Shanks is openly contemptuous of the Lewis book, writing, "the brash disregard for scouting in its truest sense as portrayed in 'Moneyball' was just as insulting to me as it was to so many scouts around the game."
Academic research, however, is pretty much on the side of statistics. Whether diagnosing patients or evaluating job candidates, human beings vastly overestimate their ability to make judgments, research shows. Numbers and analysis almost always make people better.
"There have been hundreds of papers on subjects from picking students for a school to predicting the survival of cancer patients," said Richard Thaler, a University of Chicago economist who uses sports examples in his class on decision-making. When a computer model is given the same information as an expert, the model almost always comes out on top, Thaler said.
Baseball's new analysts say that teams rely too much on instinct and received wisdom, which leads to things like the overuse of the sacrifice bunt and the drafting of high-school players.
In a speech to a group of investment bankers shortly after "Moneyball" appeared, Paul DePodesta, then Beane's deputy, called baseball a game where you were supposed to sit on your behind, "spit tobacco and nod at stupid things," borrowing a remark from a retired pitcher named Bill Lee.
"It became clear to us that the inefficiency in decision making in baseball was vast," said DePodesta, who played baseball at Harvard and led the Los Angeles Dodgers to the playoffs last year, his first season as their general manager.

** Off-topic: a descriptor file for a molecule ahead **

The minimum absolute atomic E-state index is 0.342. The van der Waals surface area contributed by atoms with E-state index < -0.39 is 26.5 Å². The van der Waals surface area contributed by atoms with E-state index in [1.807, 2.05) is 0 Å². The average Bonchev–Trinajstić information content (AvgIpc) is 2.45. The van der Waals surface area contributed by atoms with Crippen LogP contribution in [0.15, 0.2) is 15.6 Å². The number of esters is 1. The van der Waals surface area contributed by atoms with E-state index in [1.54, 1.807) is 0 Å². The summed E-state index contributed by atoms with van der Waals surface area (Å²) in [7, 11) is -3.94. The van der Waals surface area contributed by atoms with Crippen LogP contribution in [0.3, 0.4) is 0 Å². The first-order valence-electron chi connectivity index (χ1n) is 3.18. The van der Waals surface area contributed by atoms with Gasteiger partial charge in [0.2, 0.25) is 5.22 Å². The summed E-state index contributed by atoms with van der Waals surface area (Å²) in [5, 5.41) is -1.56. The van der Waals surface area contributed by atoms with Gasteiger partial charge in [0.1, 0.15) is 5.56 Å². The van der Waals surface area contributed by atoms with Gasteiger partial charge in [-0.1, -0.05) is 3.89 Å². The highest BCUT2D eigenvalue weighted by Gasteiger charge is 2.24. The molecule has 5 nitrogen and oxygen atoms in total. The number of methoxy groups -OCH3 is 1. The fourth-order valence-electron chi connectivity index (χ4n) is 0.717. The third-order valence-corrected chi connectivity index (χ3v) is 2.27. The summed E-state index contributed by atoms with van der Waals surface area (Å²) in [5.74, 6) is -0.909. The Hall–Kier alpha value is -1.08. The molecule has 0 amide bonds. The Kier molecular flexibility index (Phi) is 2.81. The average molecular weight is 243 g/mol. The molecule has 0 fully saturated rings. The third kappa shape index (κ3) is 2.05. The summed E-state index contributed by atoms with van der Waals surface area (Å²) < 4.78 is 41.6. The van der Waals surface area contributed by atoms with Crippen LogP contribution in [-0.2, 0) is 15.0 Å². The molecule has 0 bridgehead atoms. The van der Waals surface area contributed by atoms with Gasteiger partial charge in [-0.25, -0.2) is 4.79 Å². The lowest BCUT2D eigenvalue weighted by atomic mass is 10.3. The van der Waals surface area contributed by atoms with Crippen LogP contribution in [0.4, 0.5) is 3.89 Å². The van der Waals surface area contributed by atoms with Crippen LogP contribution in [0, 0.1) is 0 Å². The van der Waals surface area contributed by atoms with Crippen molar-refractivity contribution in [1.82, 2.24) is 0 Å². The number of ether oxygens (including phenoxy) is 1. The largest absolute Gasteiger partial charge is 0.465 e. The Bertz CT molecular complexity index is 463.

The early record suggests that the reformers have found a real edge, if not a fool-proof method. The small-budget teams that depend most on analysis - Oakland, Toronto, Cleveland - are among the only ones in the playoff picture this year.
But their record is hardly spotless, the old guard happily notes. Beane has never won a playoff series, and DePodesta's Dodgers are struggling this year. The Braves are in first place again, despite Baseball Prospectus's many predictions of their imminent demise. So are La Russa's Cardinals.
The most entertaining part of the battle is the charges and countercharges. Bissinger, for example, writes that the number crunchers do not truly love the game because they do not appreciate its lore or its human ingredient, a claim Lewis called absurd.
Indeed, what makes this fight truly comparable to those that periodically roil the worlds of art history or foreign policy is that the differences between the sides aren't as great as the sniping between them suggests.
La Russa spends much of his time jotting down information on index cards and studying statistics in his office, while members of the new guard often say the future belongs to teams that combine number crunching with scouting and injury prevention.
"The 'Moneyball' kind of stuff has its place, but so does the human," La Russa said by telephone from Pittsburgh. "Really, the combination is the answer."
But reaching that happy medium is likely to prove more difficult, and more interesting, than talking about it. The Cardinals, after all, created a statistical analysis department in the last two years, but La Russa said it had "almost zero effect" on his strategy. He wishes the team had instead spent the money on new video equipment.
Copyright 2005 The New York Times Company